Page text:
Last year Marc Lichtenfeld started promoting a new service in which he promised to identify “active shares” that effectively let you choose your own price — and although he had plenty of hype in that letter that sounded utterly foolish, as usual, he was at least partly right about the stock’s performance (he got the direction right, but, so far at least, was a bit optimistic on the amplitude of the stock’s move). So now that a new teaser has come in for his “Active Shares” (yes, he’s still calling them that) over the weekend, I thought I’d see if I could sniff out a name for you.
And yes, no newsletter editor worth his keyboard will let even a marginally successful pick go by without calling attention to it. In this new ad Lichtenfeld takes credit for being right about one of his first recommendations for this Activist Trader letter — that was Abington Bancorp (ABBC), which was being targeted by Laurence Seidman, a well known activist investor in his niche.
Lichtenfeld was looking for at least a double in six months as the stock would be taken over — and indeed, the stock did get a buyout offer at $12.88 back in January. It was around $10.50 when he teased it and I wrote about that teaser, so that’s a gain of about 20% — not a double, as you’ll notice, but at least it did well. Unfortunately, for comparison sake, so did everything else … you would have probably done almost exactly as well in Abington as you did by holding shares in the S&P 500 index over those last six months or so … maybe a little better if Lichtenfeld managed to get in at $10, which is probably lower than he could have possibly gotten his subscribers in, though I don’t know the exact timing of his newsletter launch back in October.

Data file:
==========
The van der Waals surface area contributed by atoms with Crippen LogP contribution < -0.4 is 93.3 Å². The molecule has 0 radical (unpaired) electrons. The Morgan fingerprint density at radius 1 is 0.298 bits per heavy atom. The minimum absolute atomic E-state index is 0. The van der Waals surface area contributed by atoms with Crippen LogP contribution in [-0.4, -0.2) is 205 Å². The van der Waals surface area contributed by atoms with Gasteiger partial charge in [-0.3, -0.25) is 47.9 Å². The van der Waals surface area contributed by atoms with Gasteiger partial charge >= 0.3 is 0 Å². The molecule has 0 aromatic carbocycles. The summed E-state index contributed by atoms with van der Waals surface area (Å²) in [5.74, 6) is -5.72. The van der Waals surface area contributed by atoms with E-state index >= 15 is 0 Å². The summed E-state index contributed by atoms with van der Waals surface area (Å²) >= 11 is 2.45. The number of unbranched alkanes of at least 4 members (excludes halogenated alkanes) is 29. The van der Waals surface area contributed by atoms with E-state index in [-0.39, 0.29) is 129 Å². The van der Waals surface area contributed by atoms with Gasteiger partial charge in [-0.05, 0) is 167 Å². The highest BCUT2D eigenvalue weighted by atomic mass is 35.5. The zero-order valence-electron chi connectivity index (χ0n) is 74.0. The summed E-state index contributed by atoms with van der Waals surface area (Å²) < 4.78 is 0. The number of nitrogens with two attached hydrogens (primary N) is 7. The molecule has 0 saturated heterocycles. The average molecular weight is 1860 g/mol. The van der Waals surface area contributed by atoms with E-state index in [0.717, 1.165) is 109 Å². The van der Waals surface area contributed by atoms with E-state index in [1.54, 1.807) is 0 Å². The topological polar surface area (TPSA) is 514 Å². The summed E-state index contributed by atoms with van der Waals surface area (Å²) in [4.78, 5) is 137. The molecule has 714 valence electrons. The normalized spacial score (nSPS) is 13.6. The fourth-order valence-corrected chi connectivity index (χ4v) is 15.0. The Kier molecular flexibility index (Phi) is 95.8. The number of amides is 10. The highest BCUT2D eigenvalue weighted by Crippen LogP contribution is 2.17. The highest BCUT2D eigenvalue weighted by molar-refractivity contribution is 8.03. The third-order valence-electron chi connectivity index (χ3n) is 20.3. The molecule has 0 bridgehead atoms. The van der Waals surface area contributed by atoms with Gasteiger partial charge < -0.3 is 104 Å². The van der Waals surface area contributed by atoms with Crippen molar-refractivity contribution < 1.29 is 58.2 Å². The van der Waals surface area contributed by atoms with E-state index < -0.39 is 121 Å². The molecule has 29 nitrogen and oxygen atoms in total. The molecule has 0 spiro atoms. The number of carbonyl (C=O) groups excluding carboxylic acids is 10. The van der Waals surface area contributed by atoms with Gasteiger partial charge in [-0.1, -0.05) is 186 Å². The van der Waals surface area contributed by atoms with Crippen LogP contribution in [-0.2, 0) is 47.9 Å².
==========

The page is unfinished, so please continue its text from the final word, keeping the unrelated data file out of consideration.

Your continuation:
He did, by the way, also toss in a P.S. in this new ad letter — all about how the takeover he predicted for ABBC in six months actually happened in just four, so you have to HURRY UP AND SUBSCRIBE TO HIS NEWSLETTER TODAY IF YOU DON’T WANT TO MISS OUT! Didn’t mention the fact that the prediction of a double was a bit less prescient.
So not a home run, but also not a mistake — worth following up on these “Active Shares” again? Let’s see …
The general pitch behind the Activist Trader newsletter is probably familiar to you — basically, Lichtenfeld tells us that he’s going to keep an eye on the most successful activist investors, use his contacts and super-duper info to parse the hundreds of activists and thousands of stocks they own, and pick the best ones for you to buy as you ride on the coattails of big-money guys like Dan Loeb, Carl Icahn, or Lawrence Seidman.